Wendell Smallwood

WVU RB facing extradition for intimidating witness in murder case


While they were extremely scant at first, more and more details are beginning to emerge as it relates to the Monday arrest of West Virginia running back Wendell Smallwood.

The Wilmington News Journal is reporting that Smallwood is facing extradition back to his home state of Delaware. After being extradited back to Delaware — that could happen as early as today — Smallwood will be charged with witness intimidation.

From the News Journal:

Smallwood tried to get a witness to recant statements implicating a friend of his charged with first-degree murder, Ivey said.

On multiple occasions in March and May 2013, Ivey said, Smallwood “called to try to get a witness to come and make a false statement to police recanting previous statements” that implicated Lloyd.

Smallwood was arrested by WVU police as an out-of-state fugitive. The Charleston Daily Mail‘s Mike Casazza tweeted that “Wilmington police and a rep from [the state’s attorney general office] arrived in Morgantown Monday, interviewed Smallwood and executed [an] arrest warrant.”

As far as the school’s response to the developments, Smallwood is expected to be, at bare minimum, suspended indefinitely.

Smallwood’s 221 yards were good for second on the team last year. That total is second to only Dreamius Smith‘s 494 yards among returning Mountaineers. He was expected to play an even bigger role in WVU’s offense this season.

UPDATED 6:02 p.m. ET: The Delaware state’s attorney’s office intends to charge Smallwood with a felony that, if he’s found guilty, could mean up to two years in prison.  The felony also means an immediate and indefinite suspension from the university.

Ole Miss OT Laremy Tunsil to return for Texas A&M on Oct. 24

Associated Press
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As if this day wasn’t busy enough, Ole Miss announced late Monday evening star-crossed offensive lineman Laremy Tunsil‘s suspension has been capped at seven games, meaning he’ll miss Saturday’s trip to Memphis but return in time for Texas A&M visit to The Grove on Oct. 24.

From the university:

The University initially withheld Tunsil from competition at the start of the season as both the NCAA and the University examined several alleged improper benefits.  During the course of the process, it was determined by the NCAA that Tunsil received impermissible extra benefits that included the use of three separate loaner vehicles over a sixth-month period without payment, a four-month interest-free promissory note on a $3,000 down payment for purchasing a used vehicle, two nights of lodging at a local home, an airline ticket purchased by a friend of a teammate, and one day use of a rental vehicle.  In addition, it was determined that Tunsil was not completely forthcoming when initially questioned by NCAA investigators regarding the loaner vehicles.  He later corrected his account and since apologized.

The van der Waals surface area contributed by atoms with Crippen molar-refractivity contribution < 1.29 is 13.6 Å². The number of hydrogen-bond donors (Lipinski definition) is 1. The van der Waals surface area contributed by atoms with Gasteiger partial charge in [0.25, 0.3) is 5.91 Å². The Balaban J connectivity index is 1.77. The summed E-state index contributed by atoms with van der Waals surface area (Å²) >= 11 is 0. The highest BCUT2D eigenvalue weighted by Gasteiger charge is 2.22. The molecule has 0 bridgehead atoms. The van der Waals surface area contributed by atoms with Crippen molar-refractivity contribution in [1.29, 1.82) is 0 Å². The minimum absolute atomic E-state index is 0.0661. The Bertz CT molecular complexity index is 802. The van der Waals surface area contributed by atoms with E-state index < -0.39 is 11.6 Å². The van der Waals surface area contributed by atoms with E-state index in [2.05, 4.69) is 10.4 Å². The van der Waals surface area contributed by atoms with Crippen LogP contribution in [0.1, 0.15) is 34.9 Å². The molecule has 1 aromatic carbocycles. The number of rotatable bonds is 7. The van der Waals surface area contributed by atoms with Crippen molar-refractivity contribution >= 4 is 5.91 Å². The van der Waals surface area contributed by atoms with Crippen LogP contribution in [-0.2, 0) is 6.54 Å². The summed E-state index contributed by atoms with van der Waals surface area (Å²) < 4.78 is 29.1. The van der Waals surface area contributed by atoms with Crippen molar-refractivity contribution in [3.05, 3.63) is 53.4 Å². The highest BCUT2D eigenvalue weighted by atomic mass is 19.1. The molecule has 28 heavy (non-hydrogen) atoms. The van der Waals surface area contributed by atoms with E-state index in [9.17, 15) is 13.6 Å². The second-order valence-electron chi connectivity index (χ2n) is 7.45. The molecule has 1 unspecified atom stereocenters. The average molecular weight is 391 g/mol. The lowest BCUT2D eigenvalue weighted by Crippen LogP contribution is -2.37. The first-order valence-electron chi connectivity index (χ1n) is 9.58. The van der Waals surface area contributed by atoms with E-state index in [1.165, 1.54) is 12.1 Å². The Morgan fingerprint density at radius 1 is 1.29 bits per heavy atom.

As part of his reinstatement conditions, the NCAA imposed a seven-game suspension, ordered Tunsil to pay the value of the extra benefits to a charity, perform community service, and he will also make the vehicle down payment.

Said Tunsil: “I take full responsibility for the mistakes I made and want to thank everyone for their continued support. I want to apologize to my teammates, coaches and the entire Ole Miss family for how my choices affected our program. This was a learning experience, and I’m looking forward to being back on the field with my team and redeeming myself. The last 10 months have been a physical and mental battle for me, but I love playing this game more than anything else. I want to be here for my teammates who are depending on me to finish what we started together.”

The news is, obviously, great for Tunsil and head coach Hugh Freeze personally, as well as the entire Ole Miss football program. It’s also a nice plus for NFL scouts, as it means Tunsil’s first live action of 2015 will come against possible future No. 1 draft pick Myles Garrett.

Hope he’s been practicing.

Report: Steve Spurrier set to retire

Steve Spurrier

Say it ain’t so, Steve.

According to a report from Thayer Evans of Sports Illustrated Monday evening, Steve Spurrier is set to retire.

Spurrier, 70, is a legend the likes college football has never seen before and never will again.

He was a Heisman Trophy winning quarterback at Florida, then returned to his alma mater and turned the program into a juggernaut, leading the Gators to 122-27-1 record from 1990-01 and a national championship in 1996. After a stint with the NFL’s Washington Redskins, Spurrier landed at South Carolina, where since 2005 he’s racked up a school record 86 wins.

But those wins slowed down of late. After an SEC East championship in 2010 and three straight 11-2 seasons from 2011-13, the Gamecocks fell to 7-6 in 2014, and are off to a 2-4 mark this fall. With the possibility of losses to nemeses old and new like Tennessee, Vanderbilt, Florida and Clemson ahead, Spurrier, it appears, would rather fade away quietly to the putting green.

Perhaps no two sentences summarize Spurrier, then and now, more precisely than this:

Combined with his three years at Duke, Spurrier closes up shop with a 228-89-2 mark, and a bust in the coaches’ wing of the Hall of Fame waiting for him.